uncommon html tags: insertion, deletion, citation

2020-06-17

 | 

~2 min read

 | 

244 words

Yesterday, I wrote about the use of the <del> tag to effect a strike through in a Markdown document rendered to HTML.

Well, that took me down a bit of a rabbit hole and I learned about two new HTML tags I’d never previously come across:

  1. <ins>, the insertion element, is <del>, the deleted text element’s opposite number,
  2. <cite> the Citation element for citing reference to a creative work.

As a big fan of diffs, the <ins> and <dels> make it really easy to write diffs with just a little bit of CSS. For example:

styling-diffs.css
del,
ins {
  display: inline-block;
  text-decoration: none;
  position: relative;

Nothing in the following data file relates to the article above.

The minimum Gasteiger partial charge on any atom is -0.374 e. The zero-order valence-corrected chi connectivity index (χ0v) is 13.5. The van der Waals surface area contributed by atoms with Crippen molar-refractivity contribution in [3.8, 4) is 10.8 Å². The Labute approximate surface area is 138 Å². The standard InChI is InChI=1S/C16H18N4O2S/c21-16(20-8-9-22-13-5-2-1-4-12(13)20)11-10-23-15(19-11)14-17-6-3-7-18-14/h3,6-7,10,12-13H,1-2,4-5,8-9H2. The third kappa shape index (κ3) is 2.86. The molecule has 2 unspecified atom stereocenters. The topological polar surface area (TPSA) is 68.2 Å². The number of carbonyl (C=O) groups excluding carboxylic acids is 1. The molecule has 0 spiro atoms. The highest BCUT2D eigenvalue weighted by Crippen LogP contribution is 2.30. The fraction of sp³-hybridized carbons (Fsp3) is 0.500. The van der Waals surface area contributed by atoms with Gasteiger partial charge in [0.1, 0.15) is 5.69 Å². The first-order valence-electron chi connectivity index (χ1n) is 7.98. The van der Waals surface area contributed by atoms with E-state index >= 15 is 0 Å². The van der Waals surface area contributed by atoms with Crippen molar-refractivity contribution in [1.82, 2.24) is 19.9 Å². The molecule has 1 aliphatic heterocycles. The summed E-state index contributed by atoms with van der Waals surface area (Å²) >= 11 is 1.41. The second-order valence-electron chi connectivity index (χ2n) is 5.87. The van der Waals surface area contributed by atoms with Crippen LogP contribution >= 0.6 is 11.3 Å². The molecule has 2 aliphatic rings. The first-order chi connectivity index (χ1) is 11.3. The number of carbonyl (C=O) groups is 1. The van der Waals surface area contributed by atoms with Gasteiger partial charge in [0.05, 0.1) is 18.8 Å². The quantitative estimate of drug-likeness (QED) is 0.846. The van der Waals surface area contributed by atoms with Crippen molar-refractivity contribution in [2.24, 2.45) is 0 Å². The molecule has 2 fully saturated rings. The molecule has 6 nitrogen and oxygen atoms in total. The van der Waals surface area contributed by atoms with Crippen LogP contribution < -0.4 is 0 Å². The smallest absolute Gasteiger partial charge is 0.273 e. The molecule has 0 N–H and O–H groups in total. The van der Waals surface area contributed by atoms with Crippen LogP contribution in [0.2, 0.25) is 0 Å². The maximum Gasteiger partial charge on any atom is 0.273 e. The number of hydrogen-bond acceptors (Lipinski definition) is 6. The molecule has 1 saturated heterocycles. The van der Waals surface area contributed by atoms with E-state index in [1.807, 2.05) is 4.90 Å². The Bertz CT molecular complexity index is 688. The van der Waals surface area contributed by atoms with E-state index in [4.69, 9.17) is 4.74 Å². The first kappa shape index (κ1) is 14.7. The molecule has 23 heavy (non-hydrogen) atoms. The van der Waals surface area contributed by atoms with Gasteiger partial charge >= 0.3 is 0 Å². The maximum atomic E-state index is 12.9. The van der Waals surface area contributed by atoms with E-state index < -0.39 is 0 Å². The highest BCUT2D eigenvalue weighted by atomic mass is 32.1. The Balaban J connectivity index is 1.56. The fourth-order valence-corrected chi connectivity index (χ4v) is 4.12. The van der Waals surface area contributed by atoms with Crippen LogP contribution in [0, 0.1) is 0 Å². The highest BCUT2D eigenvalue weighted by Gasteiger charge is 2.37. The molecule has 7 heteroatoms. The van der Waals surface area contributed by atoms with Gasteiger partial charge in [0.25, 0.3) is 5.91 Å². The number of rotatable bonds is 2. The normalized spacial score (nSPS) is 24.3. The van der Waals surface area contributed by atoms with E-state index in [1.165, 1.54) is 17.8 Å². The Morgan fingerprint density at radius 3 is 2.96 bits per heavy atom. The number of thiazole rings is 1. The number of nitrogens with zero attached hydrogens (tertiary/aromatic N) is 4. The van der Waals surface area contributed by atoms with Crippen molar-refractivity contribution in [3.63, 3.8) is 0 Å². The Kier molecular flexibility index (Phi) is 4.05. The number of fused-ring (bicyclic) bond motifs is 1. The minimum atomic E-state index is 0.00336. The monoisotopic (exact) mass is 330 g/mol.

}

del {
  background-color: #fbb;
}

ins {
  background-color: #d4fcbc;
}

del::before,
ins::before {
  position: absolute;
  left: 0.5rem;
  font-family: monospace;
}

del::before {
  content: "−";
}

ins::before {
  content: "+";
}

If this CSS were added to a style sheet, you’d get green highlighted text preceded by a + for insertions and red for deletions preceded by a - for deletions.

The citation element is interesting in a number of ways. One - it’s one of the attributes that insertions can receive. For example, if an insertion has a URL where the change was made as reference, it can be cited as a property on the <ins> tag.

See the following example, taken from MDN:

wizards-tardiness.html
<p>"You're late!"</p>
<del>
  <p>"I apologize for the delay."</p>
</del>
<ins cite="../howtobeawizard.html" datetime="2018-05">
  <p>"A wizard is never late ..."</p>
</ins>

Hi there and thanks for reading! My name's Stephen. I live in Chicago with my wife, Kate, and dog, Finn. Want more? See about and get in touch!